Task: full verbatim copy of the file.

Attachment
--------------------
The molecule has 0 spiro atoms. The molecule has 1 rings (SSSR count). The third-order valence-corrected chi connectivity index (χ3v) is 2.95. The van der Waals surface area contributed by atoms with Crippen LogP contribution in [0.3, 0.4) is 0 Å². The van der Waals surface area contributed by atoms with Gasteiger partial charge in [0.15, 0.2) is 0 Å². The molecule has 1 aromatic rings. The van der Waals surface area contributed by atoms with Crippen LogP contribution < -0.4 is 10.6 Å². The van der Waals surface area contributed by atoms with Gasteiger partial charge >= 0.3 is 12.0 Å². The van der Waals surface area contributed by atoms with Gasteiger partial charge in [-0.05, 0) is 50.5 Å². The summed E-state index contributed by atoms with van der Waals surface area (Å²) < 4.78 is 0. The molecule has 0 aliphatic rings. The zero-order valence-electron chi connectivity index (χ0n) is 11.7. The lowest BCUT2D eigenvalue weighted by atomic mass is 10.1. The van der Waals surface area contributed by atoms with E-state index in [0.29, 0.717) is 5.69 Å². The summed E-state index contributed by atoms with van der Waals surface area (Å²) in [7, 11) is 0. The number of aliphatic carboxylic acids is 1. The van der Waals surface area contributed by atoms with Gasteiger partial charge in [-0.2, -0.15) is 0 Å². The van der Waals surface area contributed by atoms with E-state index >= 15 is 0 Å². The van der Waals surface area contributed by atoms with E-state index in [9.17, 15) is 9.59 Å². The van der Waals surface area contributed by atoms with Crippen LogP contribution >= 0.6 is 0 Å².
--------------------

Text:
The molecule has 0 spiro atoms. The molecule has 1 rings (SSSR count). The third-order valence-corrected chi connectivity index (χ3v) is 2.95. The van der Waals surface area contributed by atoms with Crippen LogP contribution in [0.3, 0.4) is 0 Å². The van der Waals surface area contributed by atoms with Gasteiger partial charge in [0.15, 0.2) is 0 Å². The molecule has 1 aromatic rings. The van der Waals surface area contributed by atoms with Crippen LogP contribution < -0.4 is 10.6 Å². The van der Waals surface area contributed by atoms with Gasteiger partial charge >= 0.3 is 12.0 Å². The van der Waals surface area contributed by atoms with Gasteiger partial charge in [-0.05, 0) is 50.5 Å². The summed E-state index contributed by atoms with van der Waals surface area (Å²) < 4.78 is 0. The molecule has 0 aliphatic rings. The zero-order valence-electron chi connectivity index (χ0n) is 11.7. The lowest BCUT2D eigenvalue weighted by atomic mass is 10.1. The van der Waals surface area contributed by atoms with E-state index in [0.29, 0.717) is 5.69 Å². The summed E-state index contributed by atoms with van der Waals surface area (Å²) in [7, 11) is 0. The number of aliphatic carboxylic acids is 1. The van der Waals surface area contributed by atoms with Gasteiger partial charge in [-0.2, -0.15) is 0 Å². The van der Waals surface area contributed by atoms with E-state index >= 15 is 0 Å². The van der Waals surface area contributed by atoms with E-state index in [9.17, 15) is 9.59 Å². The van der Waals surface area contributed by atoms with Crippen LogP contribution >= 0.6 is 0 Å².